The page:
Nqobile Tshili Chronicle Correspondent
ZESA is proposing to increase electricity tariffs starting next month saying this will enable the parastatal to import more power and reduce load shedding.
However, the Zimbabwe Energy Regulatory Authority (Zera) has said it will consult consumers first to determine if the proposal has merit.
The country is battling with serious load shedding, which the power utility has attributed to decreased water levels at Kariba Dam.
In statements yesterday, Zesa subsidiaries, the Zimbabwe Electricity Transmission and Distribution Company (ZETDC) and Zimbabwe Power Company (ZPC) said the tariff increase is expected to be implemented in January.
Zesa said higher tariffs will allow the power company to increase capacity by 200 megawatts.
The parastatal is seeking an increase of the electricity tariff from average current level of USc0.87/kWh. The tariff is derived using the approved Rate of Return (ROR) methodology provided in section in section 52 of the Electricity Act. The methodology was approved by the government of Zimbabwe in 2004, said the parastatal.
“The low water level at Kariba is forecast to deteriorate further in 2016 resulting in electricity generation output declining by further 200 MW. ZETDC also intends to procure additional power from both local and regional power producers to complement local suppliers,” said Zesa.
“The purpose of the proposed tariff increase is to cover the increased costs of the diesel generated power and additional imports in order to maintain supply at current levels and avoid shrinking the economy.”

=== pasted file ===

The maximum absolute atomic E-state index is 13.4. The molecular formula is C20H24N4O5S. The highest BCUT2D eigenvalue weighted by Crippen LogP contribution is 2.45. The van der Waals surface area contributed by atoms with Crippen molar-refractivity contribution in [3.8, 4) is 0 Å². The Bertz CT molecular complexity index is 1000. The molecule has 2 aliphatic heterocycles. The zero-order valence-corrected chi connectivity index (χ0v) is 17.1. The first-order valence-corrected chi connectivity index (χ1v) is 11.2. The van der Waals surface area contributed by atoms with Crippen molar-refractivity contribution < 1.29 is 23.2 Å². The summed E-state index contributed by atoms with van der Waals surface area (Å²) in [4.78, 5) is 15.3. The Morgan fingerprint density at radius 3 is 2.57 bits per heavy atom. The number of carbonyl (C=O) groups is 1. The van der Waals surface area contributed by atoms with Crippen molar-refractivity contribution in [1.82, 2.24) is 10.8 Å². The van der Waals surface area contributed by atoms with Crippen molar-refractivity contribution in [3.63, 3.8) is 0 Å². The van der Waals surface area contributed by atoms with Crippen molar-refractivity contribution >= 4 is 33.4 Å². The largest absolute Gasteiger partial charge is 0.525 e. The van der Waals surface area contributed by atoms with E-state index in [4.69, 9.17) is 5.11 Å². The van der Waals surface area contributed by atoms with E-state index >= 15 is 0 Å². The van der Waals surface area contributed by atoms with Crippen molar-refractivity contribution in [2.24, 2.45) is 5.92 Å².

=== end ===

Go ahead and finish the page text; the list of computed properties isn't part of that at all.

Zesa said an increase in tariffs will improve power supply, reduce load shedding, improve service delivery and restore investor confidence.
However, Zera board chairperson Esther Mukosa said the authority can only give Zesa the green light to increase tariffs after consulting consumers.
“Zera will conduct a due diligence on the tariff review applications and interrogate the costs of ZPC and ZETDC in order to ensure that the required tariffs are justified,” said Mukosa.
“Zera shall be conducting stakeholder consultations on the tariff review applications with stakeholders representing various customer categories in January 2016 in order to get views and comments on the application for tariffs.”
Earlier this year Zesa proposed to increase tariffs by 5 percent but Zera rejected the proposal.
The proposed tariff increase is likely to be opposed by consumers who are already struggling to pay for electricity. Zesa is owed over $1 billion by its clients.
As a means of reducing power usage the government will on January 16 ban electrical geysers.
The public has criticised Zesa for failing to supply adequate power to the nation although most of its consumers are on pre-paid meters.